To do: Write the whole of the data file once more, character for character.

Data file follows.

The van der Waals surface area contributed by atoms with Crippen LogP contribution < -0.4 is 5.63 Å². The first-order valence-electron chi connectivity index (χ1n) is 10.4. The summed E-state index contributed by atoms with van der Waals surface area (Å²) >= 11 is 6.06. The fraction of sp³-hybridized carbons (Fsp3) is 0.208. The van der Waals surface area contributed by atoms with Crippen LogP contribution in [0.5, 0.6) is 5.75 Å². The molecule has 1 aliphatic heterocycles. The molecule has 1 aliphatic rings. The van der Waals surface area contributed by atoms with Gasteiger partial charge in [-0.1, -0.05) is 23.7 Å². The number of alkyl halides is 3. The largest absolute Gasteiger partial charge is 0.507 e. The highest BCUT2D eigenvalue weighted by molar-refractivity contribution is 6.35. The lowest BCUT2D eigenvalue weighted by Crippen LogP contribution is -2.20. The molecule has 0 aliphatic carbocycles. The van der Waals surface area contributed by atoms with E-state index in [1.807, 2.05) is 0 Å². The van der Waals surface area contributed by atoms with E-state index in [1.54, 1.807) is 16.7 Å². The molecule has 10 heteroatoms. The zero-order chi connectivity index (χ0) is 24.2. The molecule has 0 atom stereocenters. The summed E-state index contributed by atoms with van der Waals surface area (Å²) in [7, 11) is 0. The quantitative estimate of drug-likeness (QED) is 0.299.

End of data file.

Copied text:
The van der Waals surface area contributed by atoms with Crippen LogP contribution < -0.4 is 5.63 Å². The first-order valence-electron chi connectivity index (χ1n) is 10.4. The summed E-state index contributed by atoms with van der Waals surface area (Å²) >= 11 is 6.06. The fraction of sp³-hybridized carbons (Fsp3) is 0.208. The van der Waals surface area contributed by atoms with Crippen LogP contribution in [0.5, 0.6) is 5.75 Å². The molecule has 1 aliphatic heterocycles. The molecule has 1 aliphatic rings. The van der Waals surface area contributed by atoms with Gasteiger partial charge in [-0.1, -0.05) is 23.7 Å². The number of alkyl halides is 3. The largest absolute Gasteiger partial charge is 0.507 e. The highest BCUT2D eigenvalue weighted by molar-refractivity contribution is 6.35. The lowest BCUT2D eigenvalue weighted by Crippen LogP contribution is -2.20. The molecule has 0 aliphatic carbocycles. The van der Waals surface area contributed by atoms with E-state index in [1.807, 2.05) is 0 Å². The van der Waals surface area contributed by atoms with E-state index in [1.54, 1.807) is 16.7 Å². The molecule has 10 heteroatoms. The zero-order chi connectivity index (χ0) is 24.2. The molecule has 0 atom stereocenters. The summed E-state index contributed by atoms with van der Waals surface area (Å²) in [7, 11) is 0. The quantitative estimate of drug-likeness (QED) is 0.299.